35th Meeting of the AAS Division on Dynamical Astronomy, April 2004
Session 7 Posters II
, Thursday, April 22, 2004, 7:00-8:30pm,

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[7.08] Neptunian Satellites observed with Keck AO system

F. Marchis, R. Urata, I. de Pater (UC-Berkeley), S. Gibbard (LLNL), H.B. Hammel (Space Science Institute), J. Berthier (IMCCE)

The Neptunian system was observed on 9 different nights between July 2002 and October 2003 with the 10-m Keck telescope on Mauna Kea, Hawaii, and its facility instrument NIRC2 coupled with the Adaptive Optics system. Data were recorded in J (1.2\mum), and H (2.2\mum) bands. The angular resolution achieved on a one-minute integration time image is ~0.50 arcsec, corresponding to a spatial resolution of 1100 km. The images display small structures such as the rings (de Pater et al. 2004), clouds in the atmosphere (Gibbard et al. 2003), and inner satellites, mainly Proteus, Larissa, Galatea, Despina, and Thalassa. On the 40 images, the positions and intensities of the satellites detected were accurately measured fitting the signal with a gaussian profile. The center of Neptune was obtained by fitting the disk position with an ellipse. After correcting for the detector distortion, we compared the satellite positions with the predicted ones delivered by several ephemerides. We used the JPL (NEP016 + NEP022 + DE405) and two IMCCE ephemerides, an old version (VSOP87+Owen et al., 1991) and a more recent one (DE405+Le Guyader et al., 1993). All cases, we confirmed the presence of an apparent shift between the predicted and the observed positions. Table 1 (see http://astron.berkeley.edu/~fmarchis/Science/Neptune/Satellites/) summarizes the mean distance of the shift for satellites most frequently observed and the various ephemerides. In this presentation, we will report the positions of the satellites, and present their color and possible photometric variations derived from the observations.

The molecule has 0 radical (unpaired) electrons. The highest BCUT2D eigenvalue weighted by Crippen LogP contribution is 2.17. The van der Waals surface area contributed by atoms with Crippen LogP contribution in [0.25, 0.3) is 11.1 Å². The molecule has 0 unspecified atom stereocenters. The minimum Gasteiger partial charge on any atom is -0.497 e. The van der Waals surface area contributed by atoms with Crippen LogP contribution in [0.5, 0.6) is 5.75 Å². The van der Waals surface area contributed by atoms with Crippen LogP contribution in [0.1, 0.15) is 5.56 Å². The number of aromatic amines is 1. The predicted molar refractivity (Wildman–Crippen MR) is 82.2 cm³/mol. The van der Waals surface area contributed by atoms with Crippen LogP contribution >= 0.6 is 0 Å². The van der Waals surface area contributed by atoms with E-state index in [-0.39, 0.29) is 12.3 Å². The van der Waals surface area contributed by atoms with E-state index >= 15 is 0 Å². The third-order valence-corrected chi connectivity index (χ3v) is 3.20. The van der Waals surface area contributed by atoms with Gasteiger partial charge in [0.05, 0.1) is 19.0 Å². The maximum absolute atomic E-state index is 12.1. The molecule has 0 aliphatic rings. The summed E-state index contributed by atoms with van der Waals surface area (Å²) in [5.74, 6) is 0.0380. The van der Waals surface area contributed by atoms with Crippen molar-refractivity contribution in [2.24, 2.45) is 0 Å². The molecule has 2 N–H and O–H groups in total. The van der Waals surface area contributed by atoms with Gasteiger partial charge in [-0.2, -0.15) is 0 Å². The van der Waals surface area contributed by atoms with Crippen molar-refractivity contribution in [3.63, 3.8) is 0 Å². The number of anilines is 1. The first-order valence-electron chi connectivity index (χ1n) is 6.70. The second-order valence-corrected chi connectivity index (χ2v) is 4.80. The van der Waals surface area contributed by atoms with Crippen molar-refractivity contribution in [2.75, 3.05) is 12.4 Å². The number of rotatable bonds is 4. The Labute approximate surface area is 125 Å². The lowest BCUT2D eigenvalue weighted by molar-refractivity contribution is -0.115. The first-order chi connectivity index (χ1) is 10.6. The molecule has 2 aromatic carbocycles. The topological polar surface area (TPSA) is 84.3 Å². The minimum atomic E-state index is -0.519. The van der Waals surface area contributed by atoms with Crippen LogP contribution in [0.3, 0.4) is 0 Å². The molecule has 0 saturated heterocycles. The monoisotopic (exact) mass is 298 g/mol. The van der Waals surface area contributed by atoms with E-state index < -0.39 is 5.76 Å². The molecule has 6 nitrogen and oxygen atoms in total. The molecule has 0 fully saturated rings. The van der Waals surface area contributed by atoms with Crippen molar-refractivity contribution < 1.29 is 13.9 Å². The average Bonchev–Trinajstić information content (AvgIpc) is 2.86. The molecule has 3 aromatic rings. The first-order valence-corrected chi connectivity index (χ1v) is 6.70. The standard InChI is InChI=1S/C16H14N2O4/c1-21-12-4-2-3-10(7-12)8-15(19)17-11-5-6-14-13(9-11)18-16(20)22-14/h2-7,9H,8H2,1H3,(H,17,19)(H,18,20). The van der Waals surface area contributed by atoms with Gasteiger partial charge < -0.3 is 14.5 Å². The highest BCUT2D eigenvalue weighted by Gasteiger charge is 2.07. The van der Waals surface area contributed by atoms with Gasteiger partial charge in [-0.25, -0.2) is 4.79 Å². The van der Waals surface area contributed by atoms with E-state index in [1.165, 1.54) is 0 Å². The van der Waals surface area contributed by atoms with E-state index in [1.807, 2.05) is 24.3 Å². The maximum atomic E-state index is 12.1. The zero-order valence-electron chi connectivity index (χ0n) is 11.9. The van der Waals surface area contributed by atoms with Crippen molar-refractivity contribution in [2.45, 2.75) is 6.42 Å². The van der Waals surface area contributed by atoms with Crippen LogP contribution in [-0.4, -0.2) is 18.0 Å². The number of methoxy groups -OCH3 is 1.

This work has been partially supported by the National Science Foundation Science and Technology Center for Adaptive Optics, managed by the University of California at Santa Cruz under cooperative agreement No. AST - 9876783.

If you would like more information about this abstract, please follow the link to http://astron.berkeley.edu/~fmarchis/Science/Neptune/Satellites/. This link was provided by the author. When you follow it, you will leave the Web site for this meeting; to return, you should use the Back comand on your browser.

The author(s) of this abstract have provided an email address for comments about the abstract: fmarchis@astron.berkeley.edu

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Bulletin of the American Astronomical Society, 36 #2
© 2004. The American Astronomical Soceity.